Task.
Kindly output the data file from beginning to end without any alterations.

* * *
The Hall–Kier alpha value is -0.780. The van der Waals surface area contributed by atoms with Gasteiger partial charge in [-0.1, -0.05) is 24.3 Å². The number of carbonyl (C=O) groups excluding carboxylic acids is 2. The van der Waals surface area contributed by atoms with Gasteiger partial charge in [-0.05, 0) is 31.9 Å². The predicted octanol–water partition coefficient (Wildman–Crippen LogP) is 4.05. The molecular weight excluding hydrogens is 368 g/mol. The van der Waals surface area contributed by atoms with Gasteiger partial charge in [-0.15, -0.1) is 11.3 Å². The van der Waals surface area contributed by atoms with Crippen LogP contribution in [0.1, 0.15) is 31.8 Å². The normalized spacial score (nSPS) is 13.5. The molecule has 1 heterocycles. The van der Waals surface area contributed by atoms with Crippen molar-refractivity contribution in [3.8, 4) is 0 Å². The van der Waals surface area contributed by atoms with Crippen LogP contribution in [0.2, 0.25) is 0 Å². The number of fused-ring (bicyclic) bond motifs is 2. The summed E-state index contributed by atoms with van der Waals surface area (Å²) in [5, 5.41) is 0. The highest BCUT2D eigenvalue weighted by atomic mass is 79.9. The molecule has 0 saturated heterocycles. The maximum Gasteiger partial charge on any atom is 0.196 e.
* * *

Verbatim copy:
The Hall–Kier alpha value is -0.780. The van der Waals surface area contributed by atoms with Gasteiger partial charge in [-0.1, -0.05) is 24.3 Å². The number of carbonyl (C=O) groups excluding carboxylic acids is 2. The van der Waals surface area contributed by atoms with Gasteiger partial charge in [-0.05, 0) is 31.9 Å². The predicted octanol–water partition coefficient (Wildman–Crippen LogP) is 4.05. The molecular weight excluding hydrogens is 368 g/mol. The van der Waals surface area contributed by atoms with Gasteiger partial charge in [-0.15, -0.1) is 11.3 Å². The van der Waals surface area contributed by atoms with Crippen LogP contribution in [0.1, 0.15) is 31.8 Å². The normalized spacial score (nSPS) is 13.5. The molecule has 1 heterocycles. The van der Waals surface area contributed by atoms with Crippen molar-refractivity contribution in [3.8, 4) is 0 Å². The van der Waals surface area contributed by atoms with Crippen LogP contribution in [0.2, 0.25) is 0 Å². The number of fused-ring (bicyclic) bond motifs is 2. The summed E-state index contributed by atoms with van der Waals surface area (Å²) in [5, 5.41) is 0. The highest BCUT2D eigenvalue weighted by atomic mass is 79.9. The molecule has 0 saturated heterocycles. The maximum Gasteiger partial charge on any atom is 0.196 e.